One of the most common problems humanity has is high blood pressure or hypertension. Hypertension leads to strokes as well as other problems such as heart attacks. A major cause of these problems is salt or sodium.
I remember the first time I was aware of salt in my life. My family was visiting my grandparents and we were eating dinner. I salted my food without tasting it. While my brother and sister continued eating, all of the adults at the table froze. My mom asked, “Gary, don’t you want to taste your food before adding more salt?” The fact of the matter was I didn’t need to taste the food; it never had enough salt for me. They would truly have died had they known I sipped pickle brine.
I recently did an article about “Supertasters.” These are people who because of their unique taste bud makeup need more salt than the average person. I didn’t taste salt when applied in amounts satisfactory for the average person.
There are other reasons that salt (sodium) becomes a problem for us. Again in my case I have manic depression. While there is disagreement about whether or not salt is a mood elevator if I am any example it is. The more salt I get the happier I am and that is true of many people. If they eat salt they are happy. Note the amount of salty snacks such as popcorn, potato chips, French fries and corn curls ingested on a daily basis.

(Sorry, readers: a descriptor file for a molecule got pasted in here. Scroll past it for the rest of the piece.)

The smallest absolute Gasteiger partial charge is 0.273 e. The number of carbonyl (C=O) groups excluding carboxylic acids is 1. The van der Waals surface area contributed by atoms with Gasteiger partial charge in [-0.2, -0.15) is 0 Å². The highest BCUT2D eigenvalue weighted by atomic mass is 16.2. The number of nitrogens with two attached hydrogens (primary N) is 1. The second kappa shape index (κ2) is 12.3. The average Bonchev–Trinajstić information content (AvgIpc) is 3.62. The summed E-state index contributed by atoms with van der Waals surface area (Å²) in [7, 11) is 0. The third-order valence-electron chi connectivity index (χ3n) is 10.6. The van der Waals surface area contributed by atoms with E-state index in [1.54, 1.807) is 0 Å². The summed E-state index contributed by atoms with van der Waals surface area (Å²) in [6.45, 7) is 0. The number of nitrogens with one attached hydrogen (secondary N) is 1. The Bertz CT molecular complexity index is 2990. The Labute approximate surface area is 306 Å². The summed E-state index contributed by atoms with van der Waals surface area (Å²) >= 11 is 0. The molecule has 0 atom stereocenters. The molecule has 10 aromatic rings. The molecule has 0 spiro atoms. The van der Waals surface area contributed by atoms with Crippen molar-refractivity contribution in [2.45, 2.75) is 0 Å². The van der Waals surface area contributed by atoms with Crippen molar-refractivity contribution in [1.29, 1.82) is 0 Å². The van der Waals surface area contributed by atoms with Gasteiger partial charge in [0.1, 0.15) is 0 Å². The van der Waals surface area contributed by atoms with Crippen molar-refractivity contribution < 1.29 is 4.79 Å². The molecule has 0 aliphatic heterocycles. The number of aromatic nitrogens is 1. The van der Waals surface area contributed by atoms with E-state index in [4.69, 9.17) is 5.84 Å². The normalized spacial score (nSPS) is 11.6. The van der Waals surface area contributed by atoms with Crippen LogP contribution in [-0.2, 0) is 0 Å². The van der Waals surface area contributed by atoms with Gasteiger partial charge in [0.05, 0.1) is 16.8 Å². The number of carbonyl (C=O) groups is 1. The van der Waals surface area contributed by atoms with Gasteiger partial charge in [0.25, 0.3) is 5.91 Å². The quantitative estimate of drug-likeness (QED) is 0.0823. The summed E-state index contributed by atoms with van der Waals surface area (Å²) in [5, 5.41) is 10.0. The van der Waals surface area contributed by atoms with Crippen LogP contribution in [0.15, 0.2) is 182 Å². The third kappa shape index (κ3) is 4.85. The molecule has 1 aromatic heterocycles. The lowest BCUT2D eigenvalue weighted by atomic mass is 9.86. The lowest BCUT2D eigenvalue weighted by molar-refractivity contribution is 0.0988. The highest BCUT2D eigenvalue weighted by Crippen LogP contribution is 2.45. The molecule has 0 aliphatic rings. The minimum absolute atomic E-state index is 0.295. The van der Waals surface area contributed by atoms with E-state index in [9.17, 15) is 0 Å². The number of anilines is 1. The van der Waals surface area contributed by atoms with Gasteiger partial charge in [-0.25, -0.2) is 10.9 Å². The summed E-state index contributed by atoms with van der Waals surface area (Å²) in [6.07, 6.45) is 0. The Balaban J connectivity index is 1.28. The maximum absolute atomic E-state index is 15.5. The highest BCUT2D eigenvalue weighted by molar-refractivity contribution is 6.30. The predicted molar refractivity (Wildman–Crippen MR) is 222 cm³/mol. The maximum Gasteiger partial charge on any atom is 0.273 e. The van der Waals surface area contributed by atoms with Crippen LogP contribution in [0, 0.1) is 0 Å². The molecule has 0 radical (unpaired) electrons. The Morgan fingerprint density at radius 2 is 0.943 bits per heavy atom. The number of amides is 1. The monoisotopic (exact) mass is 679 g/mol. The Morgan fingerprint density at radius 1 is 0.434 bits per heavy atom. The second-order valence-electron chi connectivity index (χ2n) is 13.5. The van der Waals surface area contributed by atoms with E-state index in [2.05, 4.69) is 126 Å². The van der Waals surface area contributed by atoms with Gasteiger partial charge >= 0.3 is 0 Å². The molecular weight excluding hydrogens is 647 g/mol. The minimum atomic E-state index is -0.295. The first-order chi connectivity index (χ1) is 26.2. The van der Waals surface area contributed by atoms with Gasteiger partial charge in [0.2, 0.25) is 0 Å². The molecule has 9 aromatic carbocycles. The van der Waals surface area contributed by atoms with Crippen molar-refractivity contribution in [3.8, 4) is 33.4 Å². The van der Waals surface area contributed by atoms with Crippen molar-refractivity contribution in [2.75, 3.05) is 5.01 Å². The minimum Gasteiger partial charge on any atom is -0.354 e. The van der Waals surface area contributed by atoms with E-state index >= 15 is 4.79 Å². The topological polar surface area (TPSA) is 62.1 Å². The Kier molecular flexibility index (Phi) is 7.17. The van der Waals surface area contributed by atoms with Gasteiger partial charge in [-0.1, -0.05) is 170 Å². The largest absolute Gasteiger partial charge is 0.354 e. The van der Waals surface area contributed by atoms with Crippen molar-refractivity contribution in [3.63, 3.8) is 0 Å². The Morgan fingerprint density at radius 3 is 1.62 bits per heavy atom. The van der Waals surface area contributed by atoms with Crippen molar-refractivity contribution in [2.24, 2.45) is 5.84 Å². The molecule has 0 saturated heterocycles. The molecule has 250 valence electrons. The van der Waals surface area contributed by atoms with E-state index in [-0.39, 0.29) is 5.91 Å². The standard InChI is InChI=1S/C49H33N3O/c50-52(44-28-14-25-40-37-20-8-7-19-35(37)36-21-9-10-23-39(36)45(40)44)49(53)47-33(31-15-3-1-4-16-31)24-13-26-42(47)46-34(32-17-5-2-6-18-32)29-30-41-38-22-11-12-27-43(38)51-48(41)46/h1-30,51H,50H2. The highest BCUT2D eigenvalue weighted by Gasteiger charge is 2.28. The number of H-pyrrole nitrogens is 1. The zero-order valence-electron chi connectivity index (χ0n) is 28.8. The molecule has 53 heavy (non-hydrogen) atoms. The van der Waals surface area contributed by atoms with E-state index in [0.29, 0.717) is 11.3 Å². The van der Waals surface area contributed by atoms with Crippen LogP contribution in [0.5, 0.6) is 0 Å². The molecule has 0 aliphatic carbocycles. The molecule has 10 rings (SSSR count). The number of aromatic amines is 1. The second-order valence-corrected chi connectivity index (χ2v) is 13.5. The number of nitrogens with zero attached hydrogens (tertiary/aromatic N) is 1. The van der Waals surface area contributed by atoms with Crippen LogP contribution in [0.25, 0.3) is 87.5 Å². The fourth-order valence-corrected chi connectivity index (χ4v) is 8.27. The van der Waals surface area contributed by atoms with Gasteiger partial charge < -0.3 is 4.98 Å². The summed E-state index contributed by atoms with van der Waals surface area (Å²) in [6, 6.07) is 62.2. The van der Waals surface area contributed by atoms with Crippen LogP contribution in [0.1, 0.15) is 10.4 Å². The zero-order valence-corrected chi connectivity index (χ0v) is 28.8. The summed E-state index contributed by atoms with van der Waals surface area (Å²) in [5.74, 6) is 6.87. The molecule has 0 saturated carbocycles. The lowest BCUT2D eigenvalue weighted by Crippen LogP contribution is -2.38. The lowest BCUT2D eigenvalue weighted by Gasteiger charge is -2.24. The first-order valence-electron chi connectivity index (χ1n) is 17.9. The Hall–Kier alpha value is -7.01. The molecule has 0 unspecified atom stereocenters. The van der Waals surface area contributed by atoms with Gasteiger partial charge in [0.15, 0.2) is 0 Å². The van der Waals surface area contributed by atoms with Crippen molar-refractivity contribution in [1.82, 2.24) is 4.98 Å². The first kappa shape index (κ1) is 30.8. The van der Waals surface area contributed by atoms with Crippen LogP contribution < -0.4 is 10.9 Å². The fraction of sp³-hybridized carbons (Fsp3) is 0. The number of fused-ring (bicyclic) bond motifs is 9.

Interestingly 90 percent of the sodium absorbed in our country is not added after the fact but is a part of food as it comes packaged to us. Packaged lunch meats and canned soups are terribly high in sodium. If a person is willing to physically workout they can get rid of this excess salt but few of us are.
Increasing salt increases blood pressure. Blood pressure is simply the rare the blood moves through the veins and arteries. The harder it surges the more damage can be done to the blood vessels causing strokes and heart attacks.
There are two blood pressure numbers. The top number is when the heart pushes blood against the blood vessels. This is called the systolic pressure. When the heart relaxes so does the pressure against the blood vessels termed the diastolic pressure. The systolic pressure is typically written as the higher number such as 120/70. The borderline number historically has been 140/90 although these days a pressure of 120/80 is more preferable.
Many countries have begun programs to reduce the amount of sodium added to processed foods with much success.
It has been shown that a slow reduction in saltiness of food has no impact on people as far as flavor.
As we live longer and longer it is going to be up to us to do more and more to take care of our own health. It appears we are going to find that prevention is better than treatment.
Personal Experience and Knowledge
“The Salty Stuff,” Newsletter, NIH News in Health, March 2010